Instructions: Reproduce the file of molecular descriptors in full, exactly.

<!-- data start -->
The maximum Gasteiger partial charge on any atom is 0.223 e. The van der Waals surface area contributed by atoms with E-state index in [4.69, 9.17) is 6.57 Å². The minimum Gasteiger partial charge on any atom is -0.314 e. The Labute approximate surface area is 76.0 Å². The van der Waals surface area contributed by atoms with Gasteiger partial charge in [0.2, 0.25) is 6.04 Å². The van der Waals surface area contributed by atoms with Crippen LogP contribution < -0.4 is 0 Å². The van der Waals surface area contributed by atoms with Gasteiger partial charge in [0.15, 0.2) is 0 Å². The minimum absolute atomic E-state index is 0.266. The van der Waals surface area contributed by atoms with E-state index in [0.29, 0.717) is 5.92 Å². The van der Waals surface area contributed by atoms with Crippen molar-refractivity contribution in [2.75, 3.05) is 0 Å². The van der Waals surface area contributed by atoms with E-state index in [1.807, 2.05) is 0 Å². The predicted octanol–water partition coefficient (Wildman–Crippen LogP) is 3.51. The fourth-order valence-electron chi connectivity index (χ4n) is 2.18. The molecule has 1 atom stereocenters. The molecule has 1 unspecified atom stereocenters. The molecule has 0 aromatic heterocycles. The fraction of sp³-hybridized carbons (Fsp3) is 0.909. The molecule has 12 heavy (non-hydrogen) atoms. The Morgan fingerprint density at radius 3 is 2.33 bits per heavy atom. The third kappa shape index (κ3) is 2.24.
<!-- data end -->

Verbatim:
The maximum Gasteiger partial charge on any atom is 0.223 e. The van der Waals surface area contributed by atoms with E-state index in [4.69, 9.17) is 6.57 Å². The minimum Gasteiger partial charge on any atom is -0.314 e. The Labute approximate surface area is 76.0 Å². The van der Waals surface area contributed by atoms with Gasteiger partial charge in [0.2, 0.25) is 6.04 Å². The van der Waals surface area contributed by atoms with Crippen LogP contribution < -0.4 is 0 Å². The van der Waals surface area contributed by atoms with Gasteiger partial charge in [0.15, 0.2) is 0 Å². The minimum absolute atomic E-state index is 0.266. The van der Waals surface area contributed by atoms with E-state index in [0.29, 0.717) is 5.92 Å². The van der Waals surface area contributed by atoms with Crippen molar-refractivity contribution in [2.75, 3.05) is 0 Å². The van der Waals surface area contributed by atoms with E-state index in [1.807, 2.05) is 0 Å². The predicted octanol–water partition coefficient (Wildman–Crippen LogP) is 3.51. The fourth-order valence-electron chi connectivity index (χ4n) is 2.18. The molecule has 1 atom stereocenters. The molecule has 1 unspecified atom stereocenters. The molecule has 0 aromatic heterocycles. The fraction of sp³-hybridized carbons (Fsp3) is 0.909. The molecule has 12 heavy (non-hydrogen) atoms. The Morgan fingerprint density at radius 3 is 2.33 bits per heavy atom. The third kappa shape index (κ3) is 2.24.